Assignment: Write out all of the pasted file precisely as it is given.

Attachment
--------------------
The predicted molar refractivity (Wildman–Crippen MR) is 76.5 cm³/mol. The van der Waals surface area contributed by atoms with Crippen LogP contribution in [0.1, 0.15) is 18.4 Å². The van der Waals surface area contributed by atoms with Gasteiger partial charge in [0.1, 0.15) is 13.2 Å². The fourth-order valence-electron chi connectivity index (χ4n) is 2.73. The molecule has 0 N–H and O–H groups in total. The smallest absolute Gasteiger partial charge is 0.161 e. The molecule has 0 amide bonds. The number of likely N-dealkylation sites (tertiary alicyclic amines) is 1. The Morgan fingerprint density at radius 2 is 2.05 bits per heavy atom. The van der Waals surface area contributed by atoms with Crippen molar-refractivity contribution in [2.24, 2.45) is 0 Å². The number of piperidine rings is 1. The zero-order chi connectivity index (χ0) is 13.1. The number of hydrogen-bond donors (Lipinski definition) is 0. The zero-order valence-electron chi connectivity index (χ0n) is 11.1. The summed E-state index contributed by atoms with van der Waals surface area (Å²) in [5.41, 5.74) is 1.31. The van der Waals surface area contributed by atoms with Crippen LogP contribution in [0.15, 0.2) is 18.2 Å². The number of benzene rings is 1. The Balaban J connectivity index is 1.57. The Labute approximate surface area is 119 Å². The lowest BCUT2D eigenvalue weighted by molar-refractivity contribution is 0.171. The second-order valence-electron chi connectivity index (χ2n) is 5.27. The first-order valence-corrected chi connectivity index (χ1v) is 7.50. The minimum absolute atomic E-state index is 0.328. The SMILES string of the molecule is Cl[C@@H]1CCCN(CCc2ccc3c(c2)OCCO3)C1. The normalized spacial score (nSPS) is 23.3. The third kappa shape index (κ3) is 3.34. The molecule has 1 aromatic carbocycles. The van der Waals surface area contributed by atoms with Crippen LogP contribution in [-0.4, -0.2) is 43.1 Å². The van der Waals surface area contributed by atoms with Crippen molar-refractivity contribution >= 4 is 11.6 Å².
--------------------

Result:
The predicted molar refractivity (Wildman–Crippen MR) is 76.5 cm³/mol. The van der Waals surface area contributed by atoms with Crippen LogP contribution in [0.1, 0.15) is 18.4 Å². The van der Waals surface area contributed by atoms with Gasteiger partial charge in [0.1, 0.15) is 13.2 Å². The fourth-order valence-electron chi connectivity index (χ4n) is 2.73. The molecule has 0 N–H and O–H groups in total. The smallest absolute Gasteiger partial charge is 0.161 e. The molecule has 0 amide bonds. The number of likely N-dealkylation sites (tertiary alicyclic amines) is 1. The Morgan fingerprint density at radius 2 is 2.05 bits per heavy atom. The van der Waals surface area contributed by atoms with Crippen molar-refractivity contribution in [2.24, 2.45) is 0 Å². The number of piperidine rings is 1. The zero-order chi connectivity index (χ0) is 13.1. The number of hydrogen-bond donors (Lipinski definition) is 0. The zero-order valence-electron chi connectivity index (χ0n) is 11.1. The summed E-state index contributed by atoms with van der Waals surface area (Å²) in [5.41, 5.74) is 1.31. The van der Waals surface area contributed by atoms with Crippen LogP contribution in [0.15, 0.2) is 18.2 Å². The number of benzene rings is 1. The Balaban J connectivity index is 1.57. The Labute approximate surface area is 119 Å². The lowest BCUT2D eigenvalue weighted by molar-refractivity contribution is 0.171. The second-order valence-electron chi connectivity index (χ2n) is 5.27. The first-order valence-corrected chi connectivity index (χ1v) is 7.50. The minimum absolute atomic E-state index is 0.328. The SMILES string of the molecule is Cl[C@@H]1CCCN(CCc2ccc3c(c2)OCCO3)C1. The normalized spacial score (nSPS) is 23.3. The third kappa shape index (κ3) is 3.34. The molecule has 1 aromatic carbocycles. The van der Waals surface area contributed by atoms with Crippen LogP contribution in [-0.4, -0.2) is 43.1 Å². The van der Waals surface area contributed by atoms with Crippen molar-refractivity contribution >= 4 is 11.6 Å².